Business intelligence (BI) continues to be a top tech investment priority for 2015. In his Forbes’ article “Roundup Of Analytics, Big Data & Business Intelligence Forecasts And Market Estimates, 2015”, writer Louis Columbus states that 89% of business leaders believe big data will revolutionize business operations in the same way the Internet did.
With this forecast, it becomes ever more important for businesses to strengthen their business intelligence maturity level scores.
BI maturity models identify organizational strengths and weaknesses as well as provide bench-marking information. The models are used to describe, explain, and evaluate growth life cycles. The basic concept of all models is based on the fact that things change over time and that most of these changes can be predicted and regulated. The goal, of course, is to increase the maturity level over time.
A business intelligence maturity assessment should help you answer the following:
There are multiple maturity models out there that can help a company map the path and pace to success. However, implementing, using, and getting results from these models is not an exact science, but more of a journey. So let’s examine a few of the most popular ones and see what they have to offer.
Business Intelligence Maturity Models:
The TDWI benchmark assessment tool helps organizations determine the maturity of their Business Intelligence/ Data Warehouse initiative in an objective way when compared with those at other companies. Once you have completed the assessment, you will receive a score, indicating the maturity of your BI/DW program. You will be able to visually compare your results in eight categories to others who have completed the assessment and filter the results by variables such as industry, company size, and BI/DW budget.
TDWI’s annual BI Benchmark Report enables BI teams to compare themselves to their peers on a series of organizational and performance metrics. The 2014 BI Benchmark Report is based on a Web survey of 357 BI professionals conducted worldwide in spring and early summer of 2014.
TDWI also has a new TDWI Analytics Maturity Model and a TDWI Big Data Maturity Model and Assessment Tool.
To help companies improve their business intelligence and performance management initiatives, Gartner has created a maturity model to assess current maturity levels and to chart a road map for any improvements.
In this “Pay to Receive” report, Gartner has put together a roadmap for organizations to find out where they are in their usage of Business Intelligence and provides a path for progress by which the organizations can move up quickly and benefit from BI initiatives.
Gartner’s maturity model concentrates of three key areas: people, processes, and metrics or technologies across five maturity levels: unaware, tactical, focused, strategic and pervasive. This model is used to evaluate the business maturity levels and maturity of individual departments. This model provides more non-technical view and concentrates on the business technical aspect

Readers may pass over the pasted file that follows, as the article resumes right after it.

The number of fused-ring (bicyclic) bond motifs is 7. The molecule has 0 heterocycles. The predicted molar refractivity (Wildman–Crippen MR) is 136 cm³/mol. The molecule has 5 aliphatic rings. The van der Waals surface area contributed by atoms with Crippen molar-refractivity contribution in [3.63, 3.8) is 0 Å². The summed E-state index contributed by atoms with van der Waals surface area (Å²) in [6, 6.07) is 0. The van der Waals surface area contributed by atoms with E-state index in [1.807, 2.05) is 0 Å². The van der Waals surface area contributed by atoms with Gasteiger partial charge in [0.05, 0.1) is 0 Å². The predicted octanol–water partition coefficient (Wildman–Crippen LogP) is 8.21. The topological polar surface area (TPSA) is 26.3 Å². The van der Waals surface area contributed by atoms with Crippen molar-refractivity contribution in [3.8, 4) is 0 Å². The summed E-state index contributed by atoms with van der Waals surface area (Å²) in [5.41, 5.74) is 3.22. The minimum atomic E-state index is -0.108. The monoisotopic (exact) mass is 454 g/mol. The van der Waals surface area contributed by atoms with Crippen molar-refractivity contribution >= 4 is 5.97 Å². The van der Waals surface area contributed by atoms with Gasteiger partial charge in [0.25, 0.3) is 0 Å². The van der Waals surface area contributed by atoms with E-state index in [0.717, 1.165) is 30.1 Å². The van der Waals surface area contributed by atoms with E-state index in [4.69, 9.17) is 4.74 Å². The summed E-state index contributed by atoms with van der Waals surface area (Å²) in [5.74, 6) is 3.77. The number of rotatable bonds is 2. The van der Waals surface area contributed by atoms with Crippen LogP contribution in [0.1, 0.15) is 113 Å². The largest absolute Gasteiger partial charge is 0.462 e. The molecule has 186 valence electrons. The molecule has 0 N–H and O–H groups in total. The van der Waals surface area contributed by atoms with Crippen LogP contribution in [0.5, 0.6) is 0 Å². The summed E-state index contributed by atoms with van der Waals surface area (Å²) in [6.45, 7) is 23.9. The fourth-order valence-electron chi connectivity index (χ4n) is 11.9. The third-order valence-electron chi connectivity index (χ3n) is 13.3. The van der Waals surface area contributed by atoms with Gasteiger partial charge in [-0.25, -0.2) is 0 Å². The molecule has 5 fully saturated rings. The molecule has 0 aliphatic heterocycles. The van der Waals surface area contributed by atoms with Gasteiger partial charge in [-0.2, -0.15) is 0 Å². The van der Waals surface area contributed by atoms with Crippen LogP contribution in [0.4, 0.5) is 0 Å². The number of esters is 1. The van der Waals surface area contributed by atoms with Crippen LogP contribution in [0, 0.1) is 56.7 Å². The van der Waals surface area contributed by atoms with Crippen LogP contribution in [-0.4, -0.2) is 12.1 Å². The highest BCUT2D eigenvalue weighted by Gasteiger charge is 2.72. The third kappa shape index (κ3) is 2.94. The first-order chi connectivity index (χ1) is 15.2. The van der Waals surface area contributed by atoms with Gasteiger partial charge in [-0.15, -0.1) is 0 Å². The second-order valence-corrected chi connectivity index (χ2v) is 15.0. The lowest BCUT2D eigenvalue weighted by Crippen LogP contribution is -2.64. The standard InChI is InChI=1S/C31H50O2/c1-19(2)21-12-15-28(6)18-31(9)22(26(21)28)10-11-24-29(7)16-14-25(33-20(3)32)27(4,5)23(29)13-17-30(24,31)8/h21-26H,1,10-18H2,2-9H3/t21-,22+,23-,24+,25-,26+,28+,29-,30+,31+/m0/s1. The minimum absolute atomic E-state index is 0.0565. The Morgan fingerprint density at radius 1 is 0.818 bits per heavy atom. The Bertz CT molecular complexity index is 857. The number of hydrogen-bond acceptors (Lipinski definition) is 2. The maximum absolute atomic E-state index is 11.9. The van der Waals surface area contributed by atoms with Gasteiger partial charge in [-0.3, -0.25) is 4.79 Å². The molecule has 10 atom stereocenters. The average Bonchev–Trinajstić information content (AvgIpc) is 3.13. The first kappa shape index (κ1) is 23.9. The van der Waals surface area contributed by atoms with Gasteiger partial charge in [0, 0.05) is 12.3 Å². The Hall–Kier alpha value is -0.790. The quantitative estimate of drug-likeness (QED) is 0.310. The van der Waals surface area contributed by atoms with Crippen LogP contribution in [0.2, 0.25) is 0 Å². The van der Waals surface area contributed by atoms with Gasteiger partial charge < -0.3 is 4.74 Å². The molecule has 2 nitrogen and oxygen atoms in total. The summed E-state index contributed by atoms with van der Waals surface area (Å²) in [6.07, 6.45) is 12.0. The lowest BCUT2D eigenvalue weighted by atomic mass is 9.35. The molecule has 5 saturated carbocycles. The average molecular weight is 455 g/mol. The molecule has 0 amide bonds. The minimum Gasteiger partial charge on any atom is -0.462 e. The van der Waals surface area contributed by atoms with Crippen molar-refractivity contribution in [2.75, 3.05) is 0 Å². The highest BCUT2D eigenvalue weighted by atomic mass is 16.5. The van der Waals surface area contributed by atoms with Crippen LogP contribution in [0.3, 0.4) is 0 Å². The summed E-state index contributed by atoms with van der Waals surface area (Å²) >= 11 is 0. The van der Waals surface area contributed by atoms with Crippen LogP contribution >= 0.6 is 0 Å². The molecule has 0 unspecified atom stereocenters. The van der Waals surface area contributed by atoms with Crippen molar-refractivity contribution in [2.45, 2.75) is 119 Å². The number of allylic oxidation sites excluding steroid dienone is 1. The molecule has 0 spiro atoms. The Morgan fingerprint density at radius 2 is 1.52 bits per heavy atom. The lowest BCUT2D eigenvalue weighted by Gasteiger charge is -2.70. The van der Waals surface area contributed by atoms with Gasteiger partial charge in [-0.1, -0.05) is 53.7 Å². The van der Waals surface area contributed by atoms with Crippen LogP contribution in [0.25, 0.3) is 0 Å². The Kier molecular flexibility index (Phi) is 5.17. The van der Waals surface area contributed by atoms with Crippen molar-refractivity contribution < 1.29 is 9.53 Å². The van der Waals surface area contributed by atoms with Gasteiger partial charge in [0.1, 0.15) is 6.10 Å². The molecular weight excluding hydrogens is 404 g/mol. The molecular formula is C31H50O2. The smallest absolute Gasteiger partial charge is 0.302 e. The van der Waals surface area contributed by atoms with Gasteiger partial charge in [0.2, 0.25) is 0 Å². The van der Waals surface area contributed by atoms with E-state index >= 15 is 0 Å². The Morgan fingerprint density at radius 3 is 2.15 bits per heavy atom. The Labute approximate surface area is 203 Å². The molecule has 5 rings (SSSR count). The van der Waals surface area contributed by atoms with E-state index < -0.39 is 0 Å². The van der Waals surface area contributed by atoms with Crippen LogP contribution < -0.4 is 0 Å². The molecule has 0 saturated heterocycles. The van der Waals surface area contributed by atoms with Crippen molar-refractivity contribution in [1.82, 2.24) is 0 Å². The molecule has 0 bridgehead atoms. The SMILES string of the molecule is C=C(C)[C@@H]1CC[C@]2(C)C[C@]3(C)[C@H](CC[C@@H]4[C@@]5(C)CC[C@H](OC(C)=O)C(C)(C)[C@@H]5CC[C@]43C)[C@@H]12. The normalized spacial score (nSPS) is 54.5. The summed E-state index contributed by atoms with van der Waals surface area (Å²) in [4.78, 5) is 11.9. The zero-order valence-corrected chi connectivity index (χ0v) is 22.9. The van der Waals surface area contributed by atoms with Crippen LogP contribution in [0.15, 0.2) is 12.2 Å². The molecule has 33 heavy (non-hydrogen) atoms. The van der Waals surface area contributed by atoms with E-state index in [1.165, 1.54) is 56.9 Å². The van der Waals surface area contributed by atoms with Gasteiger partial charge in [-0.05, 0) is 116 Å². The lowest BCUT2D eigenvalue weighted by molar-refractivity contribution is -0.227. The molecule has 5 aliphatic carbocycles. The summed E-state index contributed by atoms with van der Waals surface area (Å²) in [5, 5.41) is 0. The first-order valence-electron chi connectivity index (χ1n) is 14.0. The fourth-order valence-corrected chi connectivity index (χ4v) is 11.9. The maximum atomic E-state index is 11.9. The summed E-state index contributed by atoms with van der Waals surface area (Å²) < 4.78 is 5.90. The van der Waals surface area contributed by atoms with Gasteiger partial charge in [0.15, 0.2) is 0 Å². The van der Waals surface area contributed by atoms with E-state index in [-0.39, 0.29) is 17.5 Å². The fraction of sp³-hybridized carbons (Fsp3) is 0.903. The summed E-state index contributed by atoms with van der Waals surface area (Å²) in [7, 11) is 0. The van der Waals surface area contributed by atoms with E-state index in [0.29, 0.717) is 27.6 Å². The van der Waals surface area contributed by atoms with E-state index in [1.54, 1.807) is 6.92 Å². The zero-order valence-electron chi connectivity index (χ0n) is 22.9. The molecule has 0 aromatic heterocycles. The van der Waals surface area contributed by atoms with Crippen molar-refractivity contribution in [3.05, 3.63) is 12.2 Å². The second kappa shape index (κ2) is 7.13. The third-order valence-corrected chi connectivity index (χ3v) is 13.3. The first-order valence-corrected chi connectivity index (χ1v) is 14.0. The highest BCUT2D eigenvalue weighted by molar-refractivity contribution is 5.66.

Forrester recommends using this business intelligence (BI) maturity assessment tool at the beginning of any new strategic BI initiative to help you better understand your current state and strategic priorities.
Forrester’s definition of BI is broad: Business intelligence is a set of methodologies, processes, architectures, and technologies that transform raw data into meaningful and useful information that enable more effective strategic, tactical, and operational insight and decision-making. When answering the questions in this assessment tool, you should consider all relevant processes and technologies, such as data integration, master data management, data warehousing, performance management, reporting, dashboards, and analytics. Business intelligence maturity assessments are critical in planning an effective BI strategy.
Forrester’s business intelligence maturity self-assessment tool represents the first component of Forrester’s BI maturity self-assessment model. Forrester recommends that application development and delivery (AD&D) professionals working on BI projects use this tool to assess the maturity of their current-state environments. This tool was originally published on December 21, 2011; Forrester reviews and updates it periodically for continued relevance and accuracy.
The LOBI is a model used to create the information technology (IT) plan and apply IT to business. This model applies three key process areas: technology, processes, and people across six levels:
The HP BI maturity model consists of five stages based on the evolution of business enablement, information technology, and strategy/program management:
The business enablement dimension describes types of business requirements and problems that are solved with BI solutions; the information technology dimension describes information solutions a company adopts to serve differences of business needs, while the strategy and program management dimension describes management skills as a key enabler and catalyst for BI success. The HP BI maturity model depicts the maturity levels from a business/technical aspect.